Runner 2 sprints onto the Vita. How does it fare? Let’s have a look!For those like myself who are new to the Runner series, let’s start with what this game is. Runner2, as its name might imply, is an endless musically enhanced runner platformer. You do not control the speed of your character, Commander Video and many others, as you move forward. You don’t stop running until the level is over or you are injured. If you do take damage, you will be transported back to either the beginning of the level or at your most recent checkpoint.
As you advance through the early levels, you will acquire more and more moves which you will need to make it through: jumping, sliding, kicking, deflecting etc. This game absolutely keeps you on your toes.
All that might be a game worth playing on it’s own, but where this game truly shines is it’s wonderful synchronization of music and gameplay. Because the speed at which the game happens is a constant, it is able to play notes when you grab gold or knock down a wall in time with the beat. The end result are some very fun tunes that feel like you are creating yourself!
At the end of each world, you will also need to defeat a boss. These crazy contraptions create a situation that can play out more like puzzle solving than just combat. Thankfully the checkpoints are a bit more forgiving for these contests.
As a nice little bonus there are lots of collectibles and unlockables. Retro themed levels, additional characters, costumes, and more. I was particularly fond of Uncle Dill, an anthropomorphized pickle who stumbles around drunkenly when you pass checkpoint gates.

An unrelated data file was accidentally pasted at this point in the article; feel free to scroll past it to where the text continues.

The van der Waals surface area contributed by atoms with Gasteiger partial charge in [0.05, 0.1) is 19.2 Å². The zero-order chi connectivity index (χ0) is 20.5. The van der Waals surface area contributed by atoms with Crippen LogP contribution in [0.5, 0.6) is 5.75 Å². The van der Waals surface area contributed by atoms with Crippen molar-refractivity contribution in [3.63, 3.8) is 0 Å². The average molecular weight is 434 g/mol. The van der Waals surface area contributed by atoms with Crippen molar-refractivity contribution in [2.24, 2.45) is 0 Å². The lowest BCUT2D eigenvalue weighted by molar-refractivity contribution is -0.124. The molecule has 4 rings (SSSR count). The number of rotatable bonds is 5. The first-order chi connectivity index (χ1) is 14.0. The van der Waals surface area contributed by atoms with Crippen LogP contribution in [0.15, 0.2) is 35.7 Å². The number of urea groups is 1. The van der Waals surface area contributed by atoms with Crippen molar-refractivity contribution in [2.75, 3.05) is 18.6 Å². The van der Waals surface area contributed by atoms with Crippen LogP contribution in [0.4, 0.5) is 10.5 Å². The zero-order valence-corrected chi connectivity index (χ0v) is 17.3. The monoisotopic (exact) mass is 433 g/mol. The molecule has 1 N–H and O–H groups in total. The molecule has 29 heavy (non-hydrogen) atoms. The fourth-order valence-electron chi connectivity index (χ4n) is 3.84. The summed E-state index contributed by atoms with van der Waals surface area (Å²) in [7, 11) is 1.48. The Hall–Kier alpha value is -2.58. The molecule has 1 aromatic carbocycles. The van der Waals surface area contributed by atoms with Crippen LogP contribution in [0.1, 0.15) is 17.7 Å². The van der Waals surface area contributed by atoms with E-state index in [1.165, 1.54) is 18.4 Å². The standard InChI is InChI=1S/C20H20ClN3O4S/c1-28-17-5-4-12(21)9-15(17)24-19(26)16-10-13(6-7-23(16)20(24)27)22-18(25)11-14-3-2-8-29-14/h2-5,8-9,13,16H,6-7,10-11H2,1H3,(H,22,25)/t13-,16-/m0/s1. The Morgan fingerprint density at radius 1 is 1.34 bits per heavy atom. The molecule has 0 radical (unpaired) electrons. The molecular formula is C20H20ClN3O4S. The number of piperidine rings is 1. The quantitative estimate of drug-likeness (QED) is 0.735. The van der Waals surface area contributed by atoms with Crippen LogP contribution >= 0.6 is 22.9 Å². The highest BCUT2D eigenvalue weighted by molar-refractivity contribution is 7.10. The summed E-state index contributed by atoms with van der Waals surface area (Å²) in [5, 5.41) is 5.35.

A game of this type lives or dies on its precision. Being able to time your jumps and other actions is critical. After a few levels, I began to feel like I was consistently late on my button presses. This could easily be blamed on my aged reflexes but I felt like it was worth mentioning. I downloaded the demo for Runner2 on PS3 to see how it compared. It may have been my imagination, but I really felt like everything was slightly more responsive on the console version. Whether that is the case or not, the Vita version runs smoothly, looks great, and plays fine when you have the timing figured out.
-Great music, nice gameplay variety.
-Fun, silly storyline. Doesn’t take itself seriously.
-Plenty of secrets and unlockables to bring you back.
-Timing may be slightly off from other versions of the game. (Or I might be a crazy old man)
-Endless runner type games aren’t everyone’s cup of tea.
Review code was provided by Gaijin Games. It is available digitally for the Vita for a retail price of $9.99 ($7.99 PS+). DLC is available in the form of new playable characters.